Something happened a few months ago, back in the dark days of December, something that had been whispered about for years. If you aren’t a keen follower of UK wine trade news you might have missed it, but the fact is that a Champagne house has finally invested in English vineyard land.
Taittinger, one of the most well-respected family-owned Champagne houses, has purchased 69 hectares of land in Kent, which will be planted with the three classic Champagne varieties of Chardonnay, Pinot Noir and Pinot Meunier, with the aim of eventually producing 300,000 bottles a year of sparkling wine to be marketed under the name Domaine Evremond. Taittinger is the largest investor in the project, which also involves Hatch Mansfield, their UK importer, as well as other investors.
While the launch of a new English vineyard dedicated to producing high quality sparkling wine is not exactly news nowadays, the fact that the money and expertise behind it comes from Champagne itself is highly significant. For English wine production to gain the seal of approval of a major Champagne name marks an important milestone for the industry.
Overseas investment by the Champenois is not new: Champagne houses have expanded their businesses and extended their brands by investing in the New World over the past decades. For example, Roederer Quartet is Champagne Louis Roederer’s Californian venture; Moët & Chandon has established Domaine Chandon in Australia and Chandon in California. Rumours have swirled around the English wine industry of interest from our friends across the Channel, but, until now, that’s all they have been.
As well as appreciating the boost that outside investment provides for our home-grown wines, we should also recognise the financial realities behind this decision to invest in English vineyards – it’s a pre-requisite that the investors have to believe in the potential to make a high quality product which will be worthy of the Champagne Taittinger name. But it is also true that expanding production via investment in this country is considerably easier and cheaper than it is back in Champagne. There, a hectare of land will cost in excess of 1 million Euros, up to 1.8 million Euros for the very best, Grand Cru, sites. Compare that with an average price here of around £25,000 (a little over 31,000 Euros). Though we don’t know how much Taittinger and the other investors paid for their particular patch of Kent apple orchard, and it is reported to amount to a multi million pound investment over ten years, it will still be many times cheaper than the equivalent in Champagne.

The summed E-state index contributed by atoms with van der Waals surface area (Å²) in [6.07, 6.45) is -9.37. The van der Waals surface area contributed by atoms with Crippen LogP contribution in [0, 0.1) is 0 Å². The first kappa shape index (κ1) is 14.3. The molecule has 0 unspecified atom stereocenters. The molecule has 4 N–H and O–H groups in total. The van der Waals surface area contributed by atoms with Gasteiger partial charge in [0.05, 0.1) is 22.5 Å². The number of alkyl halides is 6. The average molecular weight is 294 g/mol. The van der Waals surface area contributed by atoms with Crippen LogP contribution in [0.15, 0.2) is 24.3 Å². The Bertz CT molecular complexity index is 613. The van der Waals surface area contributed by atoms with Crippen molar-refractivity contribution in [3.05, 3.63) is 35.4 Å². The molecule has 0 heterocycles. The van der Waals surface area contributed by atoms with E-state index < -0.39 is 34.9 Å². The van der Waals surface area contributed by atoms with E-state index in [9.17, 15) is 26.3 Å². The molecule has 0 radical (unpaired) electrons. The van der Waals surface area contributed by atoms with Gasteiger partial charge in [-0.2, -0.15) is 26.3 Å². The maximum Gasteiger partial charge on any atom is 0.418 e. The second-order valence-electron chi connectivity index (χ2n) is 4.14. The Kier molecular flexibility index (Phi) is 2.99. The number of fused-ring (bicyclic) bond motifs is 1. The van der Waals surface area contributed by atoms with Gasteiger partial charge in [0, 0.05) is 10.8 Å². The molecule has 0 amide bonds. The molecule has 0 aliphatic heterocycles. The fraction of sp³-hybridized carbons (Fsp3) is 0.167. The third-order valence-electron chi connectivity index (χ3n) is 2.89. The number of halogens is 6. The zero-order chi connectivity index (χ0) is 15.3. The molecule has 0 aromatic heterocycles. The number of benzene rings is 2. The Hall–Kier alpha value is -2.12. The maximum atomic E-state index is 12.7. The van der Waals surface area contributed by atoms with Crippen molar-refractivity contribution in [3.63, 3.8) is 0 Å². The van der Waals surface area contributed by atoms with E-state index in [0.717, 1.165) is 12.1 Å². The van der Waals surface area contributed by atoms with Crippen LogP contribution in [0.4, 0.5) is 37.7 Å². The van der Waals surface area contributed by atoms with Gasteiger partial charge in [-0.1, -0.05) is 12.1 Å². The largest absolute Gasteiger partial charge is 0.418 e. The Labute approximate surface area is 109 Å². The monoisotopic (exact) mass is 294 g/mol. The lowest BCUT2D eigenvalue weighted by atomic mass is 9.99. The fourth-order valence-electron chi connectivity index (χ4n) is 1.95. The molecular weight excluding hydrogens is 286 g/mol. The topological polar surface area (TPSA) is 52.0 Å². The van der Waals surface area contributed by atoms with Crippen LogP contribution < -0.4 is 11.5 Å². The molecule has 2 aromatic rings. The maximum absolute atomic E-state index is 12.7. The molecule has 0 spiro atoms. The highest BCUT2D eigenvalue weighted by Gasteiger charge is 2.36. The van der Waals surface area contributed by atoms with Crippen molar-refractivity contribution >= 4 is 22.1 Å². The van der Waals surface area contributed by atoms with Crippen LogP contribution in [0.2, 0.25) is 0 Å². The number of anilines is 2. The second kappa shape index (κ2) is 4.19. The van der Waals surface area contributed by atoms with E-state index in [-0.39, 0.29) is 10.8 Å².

In addition, the currently approved land which is authorised to grow grapes for Champagne is in effect fully planted, so there is just not the same opportunity to buy vineyard land there in the first place. And when a Champagne grower wants to sell up, it’s a seller’s market, hence the stratospheric prices.
So Taittinger’s investment in old Blighty is in part a touching act of faith in the long term potential for English wine – but it is also a hard-headed, prudent way for a growing business to expand in a financially viable way. As for the wine itself, it will be a decade or more before we get to taste the fruits of Domaine Evremond – sparkling wine is a game that requires both deep pockets and patience.